Everything in this world of ours changes. Mountains crumble into the sea. Islands disappear. Forests become icecaps. Change is eternal. It is one of life’s only constants. For some of us, we welcome it, embrace it. Others resist.
Today I’m delighted to introduce Savannah Cordova, a talented writer with Reedsy. Savannah has tackled a topic I follow both with interest and despair.
No, I’m not dead. Not yet, anyway.
Writing fantasy can so often leave you caught up in a web of your own making. Most fantasy involves a secondary world, that is a world different from our own. Granted, it doesn’t have to be totally original, but it raises the question: how different should we make it? Should we scrap everything we know and play God and build from scratch? Should we shape and morph things that already exist? Or should we keep what everyone finds familiar?
These questions can be asked when it comes to inventing anything for our worlds, but one such area in which it’s particularly prevalent is with language. In this new world of ours, does everyone speak the same language?
As you may or may not be aware, I’m in the process of drafting ‘A Fantasy Writer’s Handbook’, a non-fiction guide to writing fiction, fantasy fiction in particular. The book is split into three parts: fiction writing, fantasy writing, and what to do when the writing is done. Today, as a little midweek treat, I thought I’d share one of the chapters from part one: Dialogue.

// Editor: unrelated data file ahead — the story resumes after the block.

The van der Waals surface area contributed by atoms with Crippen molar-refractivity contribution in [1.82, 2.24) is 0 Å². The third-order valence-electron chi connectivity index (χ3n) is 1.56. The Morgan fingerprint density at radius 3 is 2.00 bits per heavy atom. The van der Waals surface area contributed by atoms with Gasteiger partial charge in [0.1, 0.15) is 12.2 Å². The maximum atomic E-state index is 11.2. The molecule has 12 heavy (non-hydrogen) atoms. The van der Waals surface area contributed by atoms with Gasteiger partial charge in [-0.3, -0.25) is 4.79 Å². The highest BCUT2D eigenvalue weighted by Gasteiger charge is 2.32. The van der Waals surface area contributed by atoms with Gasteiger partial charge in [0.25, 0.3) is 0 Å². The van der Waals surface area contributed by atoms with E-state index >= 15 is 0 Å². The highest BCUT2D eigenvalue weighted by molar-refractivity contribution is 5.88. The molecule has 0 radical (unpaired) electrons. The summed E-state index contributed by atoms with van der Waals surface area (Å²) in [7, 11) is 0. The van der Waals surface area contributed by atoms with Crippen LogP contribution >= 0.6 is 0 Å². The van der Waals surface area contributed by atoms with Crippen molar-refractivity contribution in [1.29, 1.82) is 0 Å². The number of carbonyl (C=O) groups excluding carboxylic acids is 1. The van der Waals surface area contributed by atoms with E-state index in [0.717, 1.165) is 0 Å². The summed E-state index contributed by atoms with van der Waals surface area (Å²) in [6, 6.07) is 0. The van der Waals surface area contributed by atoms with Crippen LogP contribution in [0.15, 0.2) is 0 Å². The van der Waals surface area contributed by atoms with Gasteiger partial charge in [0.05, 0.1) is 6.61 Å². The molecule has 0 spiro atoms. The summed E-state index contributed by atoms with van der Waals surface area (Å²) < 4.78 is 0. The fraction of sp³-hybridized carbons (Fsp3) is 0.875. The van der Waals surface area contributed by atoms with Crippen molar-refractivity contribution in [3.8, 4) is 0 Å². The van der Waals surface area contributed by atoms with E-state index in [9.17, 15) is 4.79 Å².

My website and the blog I decided to create helped get me my first book deal. That’s what a website can do, and it’s why this article by Robert Mening is well worth a read
A look back at a 2018 filled with twists and turns, and a glance into the hazy future of 2019
When all you have for counsel is yourself, you can never be sure if a re-write is the right thing to do. What if the original version is better? What if I’ve made it worse? There are, however, some things we can do to help make this crucial and difficult decision a little easier.
I’m a bit of a planner when it comes to writing. I need a framework, something to help keep my eye on the end game. Before I begin any story or chapter it has to be planned in as much detail as possible. In the past, most of my planning focused on plot. Moving the story from A to B. While I include character development in this, it never had much of a focal point.
It’s interesting how attitudes change. When I first began writing I viewed plot as the most important element of a story. If characters live a